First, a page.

In fact, 85.8% (n=429) of body positive Instagrammers said they used social media to share stories of struggle against narrow beauty standards. Beyond the filters, the jiggle and the wiggle, there was another underbelly of brutal biographies. There was shame, blame and weighing scales. The fatphobia that put the fire in those bellies. The fat female body is endlessly prodded and policed by external agencies from media to medicine. This often prompts an alienation from your own sense of bodily autonomy because it feels like everybody else’s property rather than your own. The summer I spent reading the stories behind the Instagram Stories, belonging to body positive hashtivists, alerted me to the shared struggle beneath the selfies. I had thought that I understood BoPo Warriors, but I only knew the half of it, up until then I never fully comprehended the body battles preceding the Insta-ready performances. The real-life reasons underlying the rallying cries of, ‘Riots not Diets!’
A physical barrier, consciously and uncomfortably worn.
Visible grief, heavy on my bones,
Heavy with judgement,
And the irony?
The unwanted padding of grief,
Traps you into the childlessness that caused it,
Fat people aren’t allowed to be mothers.
Sea Swimming and Body Positivity – Alice Hortop
A miracle happened after years of fat shaming and desperately trying to shed pounds but actually making myself very ill. I gained weight through the grief of involuntary childlessness. I was refused IVF for being a size 16 at 5’11, I tried for 2 years to lose the weight, only managing to gain a few stone in desperate fad diets and developing IBS. I went on to be fat shamed by social workers when I tried to adopt for increasing to a size 18. I am curvy, voluptuous with a big bust, bum and hips. I was conflicted and outraged that my whole humanity, my human right to have a family, to be a mother recognised by international laws, was reduced to the numbers on the weighing scale. My body abandoned me in my greatest desire to have a family but further left me open to endless cruel and humiliating judgments from strangers in health and social care. It is hard to love yourself, love your body, when you are treated as if you are lazy, weak willed, greedy and undeserving of a family as a result. Everyone should be told they are attractive, it’s really not hard to compliment the warmth in a smile, a sparkle in a pair of eyes, the colour of an item of clothing that flatters or an engaging body language. I found except from my partner and a handful of friends that compliments were rare, especially as I gained weight. Family praised weight loss but in my yoyo weight loss and gain cycle those were few and far between especially when they finished with the deflating encouragement to lose more. I had been a triathlete and surfer in my twenties but stopped due to back and hip issues. I have lived by the sea for most of my life, including now. I have always loved the sea and swimming but never felt body confident, whether a size 10 or 18. A friend up north was raving about wild swimming for about a year, she is inspirational and brave to my mind, but I could not imagine doing it. The previous summer I had been in the sea with my dog as it was boiling, I wore a dress to avoid exposure. I have dozens of bathing suits, always bought in the sale in bigger and bigger sizes but always looked awful. This summer was boiling and I failed to fit into any of my swimsuits. I had a sudden thought, I wondered if they did tall swimsuits. They did! I bought a tall polka dot swimsuit and it actually fit, smaller than the bigger ones that did not! The first day I went to the sea I had an argument with my partner, one of those ones where you disguise the row by arguing through a grimace of closed teeth. In summary I wanted to get as close to the sea as humanly possible before revealing my swimsuit body. In the water I had a wonderful time, laughing out loud and splashing in the waves. The next few times I became less self-conscious and dare I say it brave! Now, I am a fully-fledged mermaid! I recorded my World OT Day 30 sec film on the life affirming occupation of wild swimming, with no makeup and in my polka dot bathing suit in the sea! It’s November and I still go in most days, happily strutting around in my bathing suits… I have many tall ones now! I do not care who sees me having an epic time, often enjoying boisterous camaraderie with the rest of my sea-swimming pals. It is interesting that many of us were body shy but not anymore. Who knew that wearing far less would give us the armour of body confidence we needed. My body feels so gorgeous in the water, how could I continue to hate it? I honestly feel I could teach a lecture in my bathing suit now, my body didn’t let me down, society did.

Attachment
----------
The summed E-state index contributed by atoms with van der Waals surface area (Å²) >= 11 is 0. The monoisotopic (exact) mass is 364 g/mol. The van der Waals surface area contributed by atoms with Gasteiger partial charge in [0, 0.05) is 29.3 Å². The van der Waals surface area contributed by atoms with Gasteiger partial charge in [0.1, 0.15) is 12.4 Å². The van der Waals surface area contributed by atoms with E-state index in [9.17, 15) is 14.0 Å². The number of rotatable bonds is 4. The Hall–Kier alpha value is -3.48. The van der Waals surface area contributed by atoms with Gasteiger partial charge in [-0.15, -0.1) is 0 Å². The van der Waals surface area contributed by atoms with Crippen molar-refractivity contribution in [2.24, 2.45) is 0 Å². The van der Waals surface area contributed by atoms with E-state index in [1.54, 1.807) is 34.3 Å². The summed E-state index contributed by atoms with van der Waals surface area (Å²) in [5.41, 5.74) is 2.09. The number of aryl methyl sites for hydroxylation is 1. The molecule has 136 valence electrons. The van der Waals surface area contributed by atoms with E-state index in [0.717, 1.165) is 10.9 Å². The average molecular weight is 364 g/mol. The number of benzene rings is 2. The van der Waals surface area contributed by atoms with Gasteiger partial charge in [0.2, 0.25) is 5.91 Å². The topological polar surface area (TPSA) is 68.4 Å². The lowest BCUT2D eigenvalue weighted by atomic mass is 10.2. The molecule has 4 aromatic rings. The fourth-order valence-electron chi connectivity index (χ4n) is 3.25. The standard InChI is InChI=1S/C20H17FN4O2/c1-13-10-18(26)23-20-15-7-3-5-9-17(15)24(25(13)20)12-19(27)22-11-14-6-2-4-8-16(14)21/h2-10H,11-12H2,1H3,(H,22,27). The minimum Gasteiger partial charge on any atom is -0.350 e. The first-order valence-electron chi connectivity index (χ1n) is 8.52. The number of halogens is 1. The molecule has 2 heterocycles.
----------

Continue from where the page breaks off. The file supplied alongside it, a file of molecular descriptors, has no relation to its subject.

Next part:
Recommendations/Key Discussion Points for OT